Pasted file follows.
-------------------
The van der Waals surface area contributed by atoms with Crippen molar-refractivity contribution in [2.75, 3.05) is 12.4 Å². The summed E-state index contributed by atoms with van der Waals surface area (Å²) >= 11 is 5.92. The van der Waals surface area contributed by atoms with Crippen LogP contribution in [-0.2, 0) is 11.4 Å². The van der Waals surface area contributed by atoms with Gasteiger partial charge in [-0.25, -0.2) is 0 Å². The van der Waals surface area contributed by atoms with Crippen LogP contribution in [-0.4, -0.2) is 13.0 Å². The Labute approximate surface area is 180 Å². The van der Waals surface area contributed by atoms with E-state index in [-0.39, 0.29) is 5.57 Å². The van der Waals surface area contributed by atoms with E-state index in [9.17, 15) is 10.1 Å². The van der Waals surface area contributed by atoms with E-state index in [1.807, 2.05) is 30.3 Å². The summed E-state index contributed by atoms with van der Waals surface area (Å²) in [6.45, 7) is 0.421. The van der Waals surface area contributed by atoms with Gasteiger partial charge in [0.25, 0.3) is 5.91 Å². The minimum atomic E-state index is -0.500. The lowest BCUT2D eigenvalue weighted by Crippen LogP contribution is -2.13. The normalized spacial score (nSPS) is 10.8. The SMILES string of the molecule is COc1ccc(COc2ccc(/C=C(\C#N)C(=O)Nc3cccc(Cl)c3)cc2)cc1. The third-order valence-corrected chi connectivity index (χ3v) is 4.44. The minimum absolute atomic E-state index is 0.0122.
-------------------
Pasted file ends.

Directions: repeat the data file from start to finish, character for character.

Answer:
The van der Waals surface area contributed by atoms with Crippen molar-refractivity contribution in [2.75, 3.05) is 12.4 Å². The summed E-state index contributed by atoms with van der Waals surface area (Å²) >= 11 is 5.92. The van der Waals surface area contributed by atoms with Crippen LogP contribution in [-0.2, 0) is 11.4 Å². The van der Waals surface area contributed by atoms with Gasteiger partial charge in [-0.25, -0.2) is 0 Å². The van der Waals surface area contributed by atoms with Crippen LogP contribution in [-0.4, -0.2) is 13.0 Å². The Labute approximate surface area is 180 Å². The van der Waals surface area contributed by atoms with E-state index in [-0.39, 0.29) is 5.57 Å². The van der Waals surface area contributed by atoms with E-state index in [9.17, 15) is 10.1 Å². The van der Waals surface area contributed by atoms with E-state index in [1.807, 2.05) is 30.3 Å². The summed E-state index contributed by atoms with van der Waals surface area (Å²) in [6.45, 7) is 0.421. The van der Waals surface area contributed by atoms with Gasteiger partial charge in [0.25, 0.3) is 5.91 Å². The minimum atomic E-state index is -0.500. The lowest BCUT2D eigenvalue weighted by Crippen LogP contribution is -2.13. The normalized spacial score (nSPS) is 10.8. The SMILES string of the molecule is COc1ccc(COc2ccc(/C=C(\C#N)C(=O)Nc3cccc(Cl)c3)cc2)cc1. The third-order valence-corrected chi connectivity index (χ3v) is 4.44. The minimum absolute atomic E-state index is 0.0122.